Event Title

Music-Making at Prehistoric Sites Helping to Understand Present Intuition of Music

Start Date

1-6-2011 2:30 PM

End Date

1-6-2011 3:00 PM

Description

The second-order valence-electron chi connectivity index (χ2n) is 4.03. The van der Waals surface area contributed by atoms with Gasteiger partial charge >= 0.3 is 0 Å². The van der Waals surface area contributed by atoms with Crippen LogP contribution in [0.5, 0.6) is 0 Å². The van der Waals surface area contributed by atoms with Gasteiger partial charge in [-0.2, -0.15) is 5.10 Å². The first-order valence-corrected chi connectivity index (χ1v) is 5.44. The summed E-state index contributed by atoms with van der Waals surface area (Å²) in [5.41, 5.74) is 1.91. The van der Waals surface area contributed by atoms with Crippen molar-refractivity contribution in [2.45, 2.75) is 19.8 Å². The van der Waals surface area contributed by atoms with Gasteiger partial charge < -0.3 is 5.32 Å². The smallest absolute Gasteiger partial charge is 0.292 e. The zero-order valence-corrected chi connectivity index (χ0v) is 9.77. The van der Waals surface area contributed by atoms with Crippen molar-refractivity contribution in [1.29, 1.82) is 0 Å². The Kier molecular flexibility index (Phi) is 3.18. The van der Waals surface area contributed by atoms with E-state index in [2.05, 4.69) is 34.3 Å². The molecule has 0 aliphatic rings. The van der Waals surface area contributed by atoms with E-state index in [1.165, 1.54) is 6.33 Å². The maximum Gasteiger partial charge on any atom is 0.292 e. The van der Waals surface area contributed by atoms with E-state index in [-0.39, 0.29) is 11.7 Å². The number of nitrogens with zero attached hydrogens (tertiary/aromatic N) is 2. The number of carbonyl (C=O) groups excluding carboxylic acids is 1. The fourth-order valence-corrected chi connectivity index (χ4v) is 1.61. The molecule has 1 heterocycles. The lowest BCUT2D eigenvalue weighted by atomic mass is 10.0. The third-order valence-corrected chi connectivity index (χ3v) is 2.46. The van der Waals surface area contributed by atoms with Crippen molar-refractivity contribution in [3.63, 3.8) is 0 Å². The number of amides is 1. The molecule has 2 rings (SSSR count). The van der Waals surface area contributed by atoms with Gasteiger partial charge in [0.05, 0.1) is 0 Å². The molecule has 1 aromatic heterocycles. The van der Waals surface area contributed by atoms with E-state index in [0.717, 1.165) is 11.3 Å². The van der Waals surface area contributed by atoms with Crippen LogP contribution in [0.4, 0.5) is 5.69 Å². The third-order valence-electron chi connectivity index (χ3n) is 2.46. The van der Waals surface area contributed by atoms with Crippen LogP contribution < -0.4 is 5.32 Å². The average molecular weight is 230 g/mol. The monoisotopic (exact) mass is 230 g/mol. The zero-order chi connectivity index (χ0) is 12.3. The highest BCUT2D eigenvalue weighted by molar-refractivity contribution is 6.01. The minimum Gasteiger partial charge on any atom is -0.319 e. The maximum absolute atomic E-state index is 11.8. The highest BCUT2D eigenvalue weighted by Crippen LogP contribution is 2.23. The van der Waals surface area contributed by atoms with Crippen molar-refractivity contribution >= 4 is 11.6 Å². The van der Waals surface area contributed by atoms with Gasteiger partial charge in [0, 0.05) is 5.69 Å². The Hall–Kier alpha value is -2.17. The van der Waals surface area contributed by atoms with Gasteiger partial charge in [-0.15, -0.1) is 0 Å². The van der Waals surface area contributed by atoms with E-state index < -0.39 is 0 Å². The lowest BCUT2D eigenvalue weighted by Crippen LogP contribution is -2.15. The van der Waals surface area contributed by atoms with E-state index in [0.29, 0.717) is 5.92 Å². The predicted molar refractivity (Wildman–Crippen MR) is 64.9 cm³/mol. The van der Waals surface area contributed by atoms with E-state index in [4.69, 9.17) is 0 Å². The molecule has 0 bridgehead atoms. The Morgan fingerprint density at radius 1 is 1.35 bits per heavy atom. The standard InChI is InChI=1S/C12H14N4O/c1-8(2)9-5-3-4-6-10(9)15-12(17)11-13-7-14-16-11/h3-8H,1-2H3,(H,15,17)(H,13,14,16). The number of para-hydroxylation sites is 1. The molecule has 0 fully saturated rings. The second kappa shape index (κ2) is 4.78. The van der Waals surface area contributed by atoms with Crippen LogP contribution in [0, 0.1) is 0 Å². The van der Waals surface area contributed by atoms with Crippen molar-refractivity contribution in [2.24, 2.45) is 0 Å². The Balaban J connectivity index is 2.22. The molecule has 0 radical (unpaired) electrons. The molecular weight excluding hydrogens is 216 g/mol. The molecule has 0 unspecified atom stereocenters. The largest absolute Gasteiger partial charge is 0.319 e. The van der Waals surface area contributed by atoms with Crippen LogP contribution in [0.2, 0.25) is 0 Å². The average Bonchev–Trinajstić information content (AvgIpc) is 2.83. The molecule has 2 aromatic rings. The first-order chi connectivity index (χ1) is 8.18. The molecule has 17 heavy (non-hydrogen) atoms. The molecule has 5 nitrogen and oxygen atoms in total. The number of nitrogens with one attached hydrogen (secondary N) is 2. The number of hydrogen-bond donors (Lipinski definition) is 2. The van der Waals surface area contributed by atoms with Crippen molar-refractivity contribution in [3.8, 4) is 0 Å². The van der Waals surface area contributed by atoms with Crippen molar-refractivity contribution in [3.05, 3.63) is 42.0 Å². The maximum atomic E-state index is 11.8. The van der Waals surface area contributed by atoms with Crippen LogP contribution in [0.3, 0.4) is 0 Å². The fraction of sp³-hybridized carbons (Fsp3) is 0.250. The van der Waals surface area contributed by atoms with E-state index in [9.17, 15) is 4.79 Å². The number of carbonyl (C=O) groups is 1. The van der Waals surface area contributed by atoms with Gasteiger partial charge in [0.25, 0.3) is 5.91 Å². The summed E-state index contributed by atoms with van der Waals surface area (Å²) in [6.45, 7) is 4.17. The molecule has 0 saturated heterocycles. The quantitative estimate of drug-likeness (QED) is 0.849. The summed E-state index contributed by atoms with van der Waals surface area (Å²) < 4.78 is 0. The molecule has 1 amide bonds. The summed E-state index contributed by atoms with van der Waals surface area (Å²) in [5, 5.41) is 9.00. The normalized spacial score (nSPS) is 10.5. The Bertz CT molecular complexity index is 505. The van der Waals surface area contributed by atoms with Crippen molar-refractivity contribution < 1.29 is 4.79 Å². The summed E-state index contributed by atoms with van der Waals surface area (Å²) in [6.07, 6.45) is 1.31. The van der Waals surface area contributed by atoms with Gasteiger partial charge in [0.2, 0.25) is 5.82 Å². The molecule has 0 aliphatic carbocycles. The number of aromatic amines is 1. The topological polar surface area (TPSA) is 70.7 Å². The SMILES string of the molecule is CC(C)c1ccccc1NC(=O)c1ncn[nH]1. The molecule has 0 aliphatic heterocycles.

This paper examines the potential for music education and experimental archaeology that exists in musicking at sacred prehistoric sites. Recent research in music education has highlighted the importance of improvisation, being in the moment and being able to tap into one’s own innate musicality (Wright and Kanellopoulos 2010). Research into the origins of music has suggested that music was a means of communication that preceded speech and has meaning for all homo-sapiens (Frayer and Nicolay 2000, Kunej and Turk 2000, Mithen 2005). There is also much evidence to suggest that music was revered as a powerful force in more recent prehistoric societies (Merriam 1964, Blacking 1973, Lewis-Williams 2005, Aldhouse-Green 2005, Levitin 2006). The challenge of investigating music in prehistoric cultures can therefore resonate synchronistically with exploring meaningful approaches to music education. An understanding of how music was used in the prehistoric past may help us to understand how we as human beings intuitively engage with music. The distant past is often a place of silence. Our knowledge of the distant past rarely includes an understanding or awareness of its soundscape. Therefore creating music with sounds that might have been heard in prehistoric societies could help us to interpret the times of our ancestors in ways beyond the capabilities of the visual world. When examining sound in this way we arguably pay much more attention to its detail and qualities than we do normally. We also try to uncover the cultural prejudices that filter our listening experience and hear with open ears. In addition, because making these sounds does not usually require extensive musical training, all participants are able to experience the beneficial effects of making music. Contemporary evidence from the fields of neuroscience, psychology and education has highlighted the power of music on human development (Sloboda 2001, Peretz and Zatorre 2005, Gardner 2006, Green 2008). Evidence such as this has provoked changes to the National Curriculum in Wales so that experiential learning, emotional intelligence, multiple learning styles, thinking skills and outdoor learning have now come to the fore. Educational projects that involve music-making at prehistoric sites situate themselves at the nexus between current anthropological research in the field and current research in music education, and creative development with children. Elitism pervades western music and our attitudes to organised sound. This in turn has caused us to block out sounds and lose any sense of reverence towards sound unless it happens to exist inside the sphere of our preferred musical or cultural tastes. These divisions are to be found throughout the educational institutions of the western world. I propose that musiking at sacred sites helps learners and educators alike to transcend cultural boundaries while at the same time perhaps giving insight into ancient musical practices. Research suggests that music-making should not be an élitist activity, but is something that all human beings can engage in and benefit from (Csikszentmihalyi 2002, Green 2008). Could engaging with music at these sites allow for a more egalitarian approach to musicking? Could it also enable us to feel and better understand the power of sound?